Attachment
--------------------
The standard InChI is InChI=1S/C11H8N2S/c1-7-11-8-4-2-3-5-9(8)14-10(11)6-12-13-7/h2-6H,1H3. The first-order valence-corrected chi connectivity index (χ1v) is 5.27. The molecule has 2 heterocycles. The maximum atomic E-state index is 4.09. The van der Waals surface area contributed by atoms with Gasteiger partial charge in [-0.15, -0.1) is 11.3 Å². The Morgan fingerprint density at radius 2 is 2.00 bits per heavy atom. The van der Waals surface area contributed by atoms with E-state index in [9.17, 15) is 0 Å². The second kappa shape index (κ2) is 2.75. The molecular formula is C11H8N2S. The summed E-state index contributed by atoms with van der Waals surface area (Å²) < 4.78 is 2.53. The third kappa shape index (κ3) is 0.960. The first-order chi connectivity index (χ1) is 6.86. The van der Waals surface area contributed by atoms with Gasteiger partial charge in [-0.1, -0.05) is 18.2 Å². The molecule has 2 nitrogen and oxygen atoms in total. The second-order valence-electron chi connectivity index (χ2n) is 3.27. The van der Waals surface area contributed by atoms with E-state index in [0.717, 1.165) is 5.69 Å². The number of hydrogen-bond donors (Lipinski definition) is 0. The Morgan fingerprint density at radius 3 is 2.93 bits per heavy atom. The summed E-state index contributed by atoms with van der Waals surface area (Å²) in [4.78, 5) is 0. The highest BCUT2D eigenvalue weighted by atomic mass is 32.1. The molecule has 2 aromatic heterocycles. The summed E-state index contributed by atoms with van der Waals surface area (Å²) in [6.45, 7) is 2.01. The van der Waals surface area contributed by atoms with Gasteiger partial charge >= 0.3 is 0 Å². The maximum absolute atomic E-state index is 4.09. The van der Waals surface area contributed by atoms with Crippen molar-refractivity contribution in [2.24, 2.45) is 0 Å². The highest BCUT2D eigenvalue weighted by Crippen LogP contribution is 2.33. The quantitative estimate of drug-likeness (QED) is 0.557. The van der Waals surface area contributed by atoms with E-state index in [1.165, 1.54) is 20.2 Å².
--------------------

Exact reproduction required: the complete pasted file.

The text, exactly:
The standard InChI is InChI=1S/C11H8N2S/c1-7-11-8-4-2-3-5-9(8)14-10(11)6-12-13-7/h2-6H,1H3. The first-order valence-corrected chi connectivity index (χ1v) is 5.27. The molecule has 2 heterocycles. The maximum atomic E-state index is 4.09. The van der Waals surface area contributed by atoms with Gasteiger partial charge in [-0.15, -0.1) is 11.3 Å². The Morgan fingerprint density at radius 2 is 2.00 bits per heavy atom. The van der Waals surface area contributed by atoms with E-state index in [9.17, 15) is 0 Å². The second kappa shape index (κ2) is 2.75. The molecular formula is C11H8N2S. The summed E-state index contributed by atoms with van der Waals surface area (Å²) < 4.78 is 2.53. The third kappa shape index (κ3) is 0.960. The first-order chi connectivity index (χ1) is 6.86. The van der Waals surface area contributed by atoms with Gasteiger partial charge in [-0.1, -0.05) is 18.2 Å². The molecule has 2 nitrogen and oxygen atoms in total. The second-order valence-electron chi connectivity index (χ2n) is 3.27. The van der Waals surface area contributed by atoms with E-state index in [0.717, 1.165) is 5.69 Å². The number of hydrogen-bond donors (Lipinski definition) is 0. The Morgan fingerprint density at radius 3 is 2.93 bits per heavy atom. The summed E-state index contributed by atoms with van der Waals surface area (Å²) in [4.78, 5) is 0. The highest BCUT2D eigenvalue weighted by atomic mass is 32.1. The molecule has 2 aromatic heterocycles. The summed E-state index contributed by atoms with van der Waals surface area (Å²) in [6.45, 7) is 2.01. The van der Waals surface area contributed by atoms with Gasteiger partial charge >= 0.3 is 0 Å². The maximum absolute atomic E-state index is 4.09. The van der Waals surface area contributed by atoms with Crippen molar-refractivity contribution in [2.24, 2.45) is 0 Å². The highest BCUT2D eigenvalue weighted by Crippen LogP contribution is 2.33. The quantitative estimate of drug-likeness (QED) is 0.557. The van der Waals surface area contributed by atoms with E-state index in [1.165, 1.54) is 20.2 Å².